Selfish vs Self-Centered

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Today’s workout: sometimes we gotta go though the video vault and dig out the gems:

If ya don’t have the tools for the last combo, improvise!!

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SELFISH vs SELF-CENTERED (complete with semi-random photo selections, with the exception of Ayn Rand)

The comments from the last post brought up some good thoughts and got my noggin’ spinning…..

“Selfishness” is often linked with the word “exclusive,” as in this definition:

“…exclusive regard to one’s own interest or happiness; that supreme self-love or self-preference which leads a person to direct his purposes to the advancement of his own interest, power, or happiness, without regarding those of others.”

Now the only reason the second half of this definition exists (anything after the semi-colon) is because of the word “exclusive” in the first half. In fact, the question begging to be asked: since when did self-love and self-preference become so loathsome? I can see how self-preference can be linked to misguided, dangerous ideas of power and dominance, but let’s be simple about it. If there are two people in a room, and you are one of them, which one will you probably want to think about first? This doesn’t have to mean it is at the disregard to the other, in fact we can eventually argue the contrary.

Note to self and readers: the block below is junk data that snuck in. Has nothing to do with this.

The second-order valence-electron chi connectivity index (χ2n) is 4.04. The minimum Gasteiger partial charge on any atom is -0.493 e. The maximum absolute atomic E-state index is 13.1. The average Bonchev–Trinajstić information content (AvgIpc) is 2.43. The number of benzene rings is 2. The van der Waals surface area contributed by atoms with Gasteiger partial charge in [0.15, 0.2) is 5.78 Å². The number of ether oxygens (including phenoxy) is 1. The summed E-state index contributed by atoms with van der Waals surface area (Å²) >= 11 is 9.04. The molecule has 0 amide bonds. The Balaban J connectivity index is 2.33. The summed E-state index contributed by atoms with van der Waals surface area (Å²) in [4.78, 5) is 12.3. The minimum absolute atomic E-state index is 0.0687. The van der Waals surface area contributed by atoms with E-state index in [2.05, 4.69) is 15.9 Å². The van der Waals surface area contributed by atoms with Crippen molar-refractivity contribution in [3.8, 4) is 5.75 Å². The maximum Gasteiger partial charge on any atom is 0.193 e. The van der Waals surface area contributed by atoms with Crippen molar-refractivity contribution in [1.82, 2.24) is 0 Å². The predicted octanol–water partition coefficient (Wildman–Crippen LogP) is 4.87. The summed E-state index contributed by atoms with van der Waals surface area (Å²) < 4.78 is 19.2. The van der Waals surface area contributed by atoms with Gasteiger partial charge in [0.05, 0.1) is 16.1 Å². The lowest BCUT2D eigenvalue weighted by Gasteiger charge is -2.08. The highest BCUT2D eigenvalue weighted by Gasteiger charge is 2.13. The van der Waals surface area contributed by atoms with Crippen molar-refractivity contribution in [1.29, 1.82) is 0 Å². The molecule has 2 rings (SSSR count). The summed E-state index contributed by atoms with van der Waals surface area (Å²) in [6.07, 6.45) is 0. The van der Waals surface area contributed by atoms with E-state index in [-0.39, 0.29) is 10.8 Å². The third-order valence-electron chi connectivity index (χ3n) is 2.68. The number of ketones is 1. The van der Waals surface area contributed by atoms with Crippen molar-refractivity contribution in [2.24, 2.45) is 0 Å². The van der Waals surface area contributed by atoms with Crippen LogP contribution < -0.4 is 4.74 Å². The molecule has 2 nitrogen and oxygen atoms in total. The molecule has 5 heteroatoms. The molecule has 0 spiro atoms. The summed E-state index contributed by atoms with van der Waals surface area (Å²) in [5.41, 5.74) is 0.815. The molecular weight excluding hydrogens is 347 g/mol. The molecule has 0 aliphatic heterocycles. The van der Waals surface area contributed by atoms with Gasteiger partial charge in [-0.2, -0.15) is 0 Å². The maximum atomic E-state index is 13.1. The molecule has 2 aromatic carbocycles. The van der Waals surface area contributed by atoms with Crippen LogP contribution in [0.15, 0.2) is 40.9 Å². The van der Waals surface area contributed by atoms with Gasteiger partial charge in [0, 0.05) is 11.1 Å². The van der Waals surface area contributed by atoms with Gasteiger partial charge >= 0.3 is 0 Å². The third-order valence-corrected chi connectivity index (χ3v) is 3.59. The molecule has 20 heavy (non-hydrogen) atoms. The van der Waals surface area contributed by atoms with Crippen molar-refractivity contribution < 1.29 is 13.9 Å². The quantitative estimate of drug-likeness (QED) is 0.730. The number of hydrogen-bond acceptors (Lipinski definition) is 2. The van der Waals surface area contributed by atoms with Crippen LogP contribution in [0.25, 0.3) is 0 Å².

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Therefore, again, what blackens the reputation of the word “selfish” is the concept of exclusivity, that your needs are the ONLY important ones. This is contemptuously expressed in phrases like:

“Wisdom ceases to be wisdom when it becomes too proud to weep, too grave to laugh, and too selfish to seek other than itself.” – Kahlil Gabrin

or

“Every man must decide whether he will walk in the light of creative altruism or in the darkness of destructive selfishness.” – Martin Luther King

Even MLK mentions ‘destructive selfishness.’ He was a fine man of words and wouldn’t give in to erroneous redundancy (In re-reading this I have to ask: is ‘erroneous redundancy’ itself redundant? Is there such a thing as strongly relevant redundancy?). Therefore, perhaps he is offering that there is a non-destructive selfishness that exists, maybe examined by the Bard himself, whose plays are often overrun with selfish behaviors, when he writes “to thine own self be true.” (actually: “This above all: to thine own self be true, and it must follow, as the night the day, thou canst not then be false to any man.”